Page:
Words to Avoid When Writing a Non-Fiction Book

6 Nov, 2015 Book Writing,Books and Literature,Freelance Writing

words to avoid when writing, dictionary-pencil-notebookCongratulations on your decision to write a nonfiction book! Whether it’s for personal or commercial purposes (or both), you’ll find it to be a fun and rewarding experience that opens the doors to a whole new world of possibilities.

However, your nonfiction book will be much improved if you can avoid using these words:

Best

While there are always exceptions to this rule, you generally want to avoid using the word “best” when writing a nonfiction book. Best implies that a certain element is unmatched in terms of quality, which is a pretty bold statement to make. There’s nothing wrong with using other adjectives to describe a noun, but avoid using “best,” as this will only water down your book while making it less appealing to the reader.

Like

Again, there are times in which “like” is acceptable in a non-fiction book, but generally speaking it should be limited if not avoided. Rather than using like, try switching to “such as.” Assuming you are providing the reader with examples, “such as” will look and sound better. With that said, using “such as” as opposed to “like” may affect the use of commas, so take this into consideration when writing. Commas are more prevalent in sentences with “such as.”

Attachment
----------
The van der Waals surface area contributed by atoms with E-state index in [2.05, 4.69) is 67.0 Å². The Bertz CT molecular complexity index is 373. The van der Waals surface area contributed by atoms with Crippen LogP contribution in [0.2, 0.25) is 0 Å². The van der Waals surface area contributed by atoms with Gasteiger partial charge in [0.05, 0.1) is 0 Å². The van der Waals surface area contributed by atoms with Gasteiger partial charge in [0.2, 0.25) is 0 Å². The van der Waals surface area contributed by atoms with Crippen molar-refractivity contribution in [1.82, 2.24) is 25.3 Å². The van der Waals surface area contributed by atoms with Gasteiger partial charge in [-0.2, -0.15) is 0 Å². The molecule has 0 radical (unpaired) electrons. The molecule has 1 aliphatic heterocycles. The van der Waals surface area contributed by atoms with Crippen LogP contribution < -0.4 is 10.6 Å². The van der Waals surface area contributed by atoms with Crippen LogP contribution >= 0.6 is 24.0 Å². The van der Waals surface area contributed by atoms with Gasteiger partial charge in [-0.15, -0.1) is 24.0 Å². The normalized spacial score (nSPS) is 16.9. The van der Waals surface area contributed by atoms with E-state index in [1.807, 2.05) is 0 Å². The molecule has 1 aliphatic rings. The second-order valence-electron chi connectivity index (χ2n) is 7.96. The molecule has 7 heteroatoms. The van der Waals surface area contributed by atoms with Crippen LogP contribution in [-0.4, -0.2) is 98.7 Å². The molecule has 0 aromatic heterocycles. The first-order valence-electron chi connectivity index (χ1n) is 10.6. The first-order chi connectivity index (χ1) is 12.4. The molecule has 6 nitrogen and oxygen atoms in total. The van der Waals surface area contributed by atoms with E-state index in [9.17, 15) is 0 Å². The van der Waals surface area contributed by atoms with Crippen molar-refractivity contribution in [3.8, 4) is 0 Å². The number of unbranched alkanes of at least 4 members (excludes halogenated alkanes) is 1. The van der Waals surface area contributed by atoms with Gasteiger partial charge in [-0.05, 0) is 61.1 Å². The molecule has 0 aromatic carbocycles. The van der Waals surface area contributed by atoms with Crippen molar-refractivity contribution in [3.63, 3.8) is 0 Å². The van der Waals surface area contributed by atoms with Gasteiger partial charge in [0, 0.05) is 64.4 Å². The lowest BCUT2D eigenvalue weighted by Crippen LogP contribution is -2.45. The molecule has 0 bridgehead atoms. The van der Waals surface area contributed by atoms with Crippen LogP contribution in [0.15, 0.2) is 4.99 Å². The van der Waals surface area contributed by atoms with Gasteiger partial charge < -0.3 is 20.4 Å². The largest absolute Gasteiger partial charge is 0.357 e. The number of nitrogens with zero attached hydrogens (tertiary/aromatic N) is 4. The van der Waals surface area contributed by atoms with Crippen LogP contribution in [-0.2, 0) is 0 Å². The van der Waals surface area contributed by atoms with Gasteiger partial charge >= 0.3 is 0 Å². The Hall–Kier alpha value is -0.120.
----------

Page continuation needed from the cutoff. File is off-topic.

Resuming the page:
Really

Another word to avoid when writing a nonfiction book is “really.” As noted by the folks at FreelanceWriting.com, “a really great idea is the same as a great idea.” The reader will get the message regardless of whether or not the sentence includes “really.” Therefore, it’s an unnecessary adjective that doesn’t offer any real value or meaning. Fiction books, however, may require the use of “really,” in dialog between two or more characters.

Me

When writing a nonfiction book, it’s best to avoid using the word “me.” Assuming you are writing in first-person, you should obviously use the word “I” instead when referring yourself. But if you are writing in third-person, you can use your actual name. There’s really no need to include the word “me” for the vast majority of non-fiction books.

The Bottom Line…

As stated above, this list of words to avoid in nonfiction books doesn’t work in all situations. The underlying principle behind writing is to create unique content, so no two pieces are the same. As such, some books may require the use of these words, whereas others don’t. The bottom line is that you shouldn’t avoid (or use) words just for the sake of doing so. If a particular words helps to convey the meaning of a sentence or element, go ahead and use it. But if the word takes away from the core focus of the sentence, chapter, etc., either take it out or replace it with a different word.

Have anything else that you would like to add to this post? Let us know in the comments section below!

Image attribution: http://morguefile.com/archive/display/141429

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